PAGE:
A. There are a number of potential scenarios. In all these scenarios the self builder is a ‘domestic client’ if the structure they are building will be a residential home they will live in, and is not constructed as part of a business. If the self builder is carrying out the work for a business purpose, or to sell the property directly, then the self builder is not a domestic client and the whole of CDM 2015 applies.

Self Build scenarios

1. The self builder does it all himself, employs no contractors, and uses the structure constructed as a home to live in afterwards. This will be a DIY project because noone involved is ‘at work’ in the meaning of the Health and Safety at Work etc Act 1974.

2. The self builder appoints an architect or designer as Designer or Principal Designer, (Principal Designer where there is likely to be more than one contractor engaged on the project) and appoints that person or business to take on the client duties on behalf of the self builder. In this instance the Principal Designer may also be appointed as Principal Contractor, for the purpose of coordinating the construction phase, if that person or business has the skills, knowledge and experience to do the job. It is likely that many traditional architects will have the necessary project management skills and experience to carry out this role. In this case the self builder has no legal duties beyond the appointment of Principal Designer (PD) and Principal Contractor (PC).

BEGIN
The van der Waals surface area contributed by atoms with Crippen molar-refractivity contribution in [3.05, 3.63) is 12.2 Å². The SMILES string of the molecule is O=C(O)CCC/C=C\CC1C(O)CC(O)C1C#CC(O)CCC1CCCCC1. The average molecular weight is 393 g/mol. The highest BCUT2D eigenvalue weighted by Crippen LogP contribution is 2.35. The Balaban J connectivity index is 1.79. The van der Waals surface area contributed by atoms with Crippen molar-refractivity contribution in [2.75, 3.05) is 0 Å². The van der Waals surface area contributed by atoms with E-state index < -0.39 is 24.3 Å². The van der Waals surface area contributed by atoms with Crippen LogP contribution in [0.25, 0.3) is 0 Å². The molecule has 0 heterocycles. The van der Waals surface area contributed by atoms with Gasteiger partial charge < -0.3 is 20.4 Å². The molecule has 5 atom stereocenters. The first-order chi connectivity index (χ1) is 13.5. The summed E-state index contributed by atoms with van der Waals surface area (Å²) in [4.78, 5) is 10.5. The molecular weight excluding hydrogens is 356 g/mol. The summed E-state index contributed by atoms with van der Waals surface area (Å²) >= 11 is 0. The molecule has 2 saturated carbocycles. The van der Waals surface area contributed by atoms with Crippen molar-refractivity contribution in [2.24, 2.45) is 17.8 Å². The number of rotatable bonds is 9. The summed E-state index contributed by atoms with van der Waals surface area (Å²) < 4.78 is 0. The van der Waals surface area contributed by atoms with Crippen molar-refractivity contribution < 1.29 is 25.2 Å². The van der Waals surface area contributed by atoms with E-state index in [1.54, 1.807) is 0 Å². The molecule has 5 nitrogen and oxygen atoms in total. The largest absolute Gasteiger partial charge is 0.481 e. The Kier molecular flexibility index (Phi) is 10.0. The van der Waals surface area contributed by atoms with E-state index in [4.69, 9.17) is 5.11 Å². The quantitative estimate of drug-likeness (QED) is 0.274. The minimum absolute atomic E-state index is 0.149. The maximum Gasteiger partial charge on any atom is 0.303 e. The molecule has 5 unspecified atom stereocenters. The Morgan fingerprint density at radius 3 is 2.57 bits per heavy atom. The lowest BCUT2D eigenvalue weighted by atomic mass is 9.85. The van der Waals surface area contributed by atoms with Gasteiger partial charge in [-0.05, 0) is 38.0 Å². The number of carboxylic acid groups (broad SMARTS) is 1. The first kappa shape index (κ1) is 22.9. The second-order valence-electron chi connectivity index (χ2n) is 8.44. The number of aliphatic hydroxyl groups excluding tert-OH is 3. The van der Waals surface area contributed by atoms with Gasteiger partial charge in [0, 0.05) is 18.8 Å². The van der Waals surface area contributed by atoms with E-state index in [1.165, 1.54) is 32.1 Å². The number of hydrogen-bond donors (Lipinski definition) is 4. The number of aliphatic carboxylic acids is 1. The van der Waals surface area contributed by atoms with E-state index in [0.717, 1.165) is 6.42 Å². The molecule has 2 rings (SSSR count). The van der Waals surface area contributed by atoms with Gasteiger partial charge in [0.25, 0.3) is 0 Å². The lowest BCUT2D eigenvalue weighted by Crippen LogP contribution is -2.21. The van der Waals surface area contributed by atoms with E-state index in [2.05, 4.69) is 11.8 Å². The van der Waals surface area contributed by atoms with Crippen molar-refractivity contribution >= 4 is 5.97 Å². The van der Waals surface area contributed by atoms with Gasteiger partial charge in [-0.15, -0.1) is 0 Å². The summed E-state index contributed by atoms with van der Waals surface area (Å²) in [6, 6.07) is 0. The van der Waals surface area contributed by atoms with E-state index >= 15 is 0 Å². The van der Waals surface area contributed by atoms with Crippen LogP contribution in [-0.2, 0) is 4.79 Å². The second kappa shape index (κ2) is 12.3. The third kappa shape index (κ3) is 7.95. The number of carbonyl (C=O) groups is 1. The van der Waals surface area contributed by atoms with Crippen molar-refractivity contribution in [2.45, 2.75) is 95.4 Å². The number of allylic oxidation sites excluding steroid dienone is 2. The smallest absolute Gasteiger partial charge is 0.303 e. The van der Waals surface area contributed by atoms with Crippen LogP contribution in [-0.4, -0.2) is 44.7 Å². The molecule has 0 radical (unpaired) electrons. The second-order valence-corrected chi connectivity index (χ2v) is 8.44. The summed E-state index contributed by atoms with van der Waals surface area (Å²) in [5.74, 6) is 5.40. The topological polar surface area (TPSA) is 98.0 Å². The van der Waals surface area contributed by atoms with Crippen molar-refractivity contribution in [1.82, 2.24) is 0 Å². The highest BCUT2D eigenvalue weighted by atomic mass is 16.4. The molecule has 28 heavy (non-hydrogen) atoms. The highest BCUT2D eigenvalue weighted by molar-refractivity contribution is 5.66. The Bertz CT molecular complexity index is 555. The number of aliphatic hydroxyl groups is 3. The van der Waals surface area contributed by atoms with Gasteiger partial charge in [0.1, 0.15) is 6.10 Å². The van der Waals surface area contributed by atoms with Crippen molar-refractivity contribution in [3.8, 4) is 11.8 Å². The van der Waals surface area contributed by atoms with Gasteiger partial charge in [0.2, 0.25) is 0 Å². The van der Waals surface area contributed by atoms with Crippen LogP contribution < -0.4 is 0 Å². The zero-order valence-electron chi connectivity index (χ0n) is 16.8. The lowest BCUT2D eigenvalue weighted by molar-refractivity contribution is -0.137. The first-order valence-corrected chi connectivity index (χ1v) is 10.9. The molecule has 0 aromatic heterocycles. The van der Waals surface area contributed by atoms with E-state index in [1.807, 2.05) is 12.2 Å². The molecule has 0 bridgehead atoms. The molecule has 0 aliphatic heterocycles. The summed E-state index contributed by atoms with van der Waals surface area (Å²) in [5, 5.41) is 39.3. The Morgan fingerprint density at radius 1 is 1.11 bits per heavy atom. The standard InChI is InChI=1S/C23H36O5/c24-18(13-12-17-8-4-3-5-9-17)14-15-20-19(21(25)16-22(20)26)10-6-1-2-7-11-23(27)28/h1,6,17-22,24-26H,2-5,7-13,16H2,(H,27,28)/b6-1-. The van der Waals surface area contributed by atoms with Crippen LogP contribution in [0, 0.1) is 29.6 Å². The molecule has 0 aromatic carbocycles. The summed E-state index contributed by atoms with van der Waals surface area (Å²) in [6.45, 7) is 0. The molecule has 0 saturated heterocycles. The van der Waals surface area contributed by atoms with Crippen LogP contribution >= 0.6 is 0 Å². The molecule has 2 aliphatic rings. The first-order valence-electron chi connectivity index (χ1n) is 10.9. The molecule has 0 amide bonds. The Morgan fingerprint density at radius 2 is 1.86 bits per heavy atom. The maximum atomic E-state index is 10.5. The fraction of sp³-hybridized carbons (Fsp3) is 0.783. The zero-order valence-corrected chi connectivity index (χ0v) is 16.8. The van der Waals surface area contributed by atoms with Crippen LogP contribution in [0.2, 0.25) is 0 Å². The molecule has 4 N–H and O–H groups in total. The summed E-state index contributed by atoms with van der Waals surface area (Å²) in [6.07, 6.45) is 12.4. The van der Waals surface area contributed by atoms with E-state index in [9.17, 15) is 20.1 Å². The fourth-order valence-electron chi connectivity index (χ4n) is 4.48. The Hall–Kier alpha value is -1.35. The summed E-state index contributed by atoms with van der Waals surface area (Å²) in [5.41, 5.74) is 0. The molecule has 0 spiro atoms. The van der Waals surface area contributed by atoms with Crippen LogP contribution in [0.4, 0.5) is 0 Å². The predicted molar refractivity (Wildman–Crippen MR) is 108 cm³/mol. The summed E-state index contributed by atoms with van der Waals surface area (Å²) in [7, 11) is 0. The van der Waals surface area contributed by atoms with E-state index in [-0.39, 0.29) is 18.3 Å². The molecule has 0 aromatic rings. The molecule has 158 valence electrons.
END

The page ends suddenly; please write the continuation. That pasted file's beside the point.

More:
3. The self builder employs a contractor to carry out construction work, and then appoints that contractor as PC for the duration of the project, because there is, or is likely to be, more than one contractor involved in the project. The emphasis will be on the coordination and management of the construction phase. In this case the self builder again has no legal duties beyond the initial appointments of PD and PC.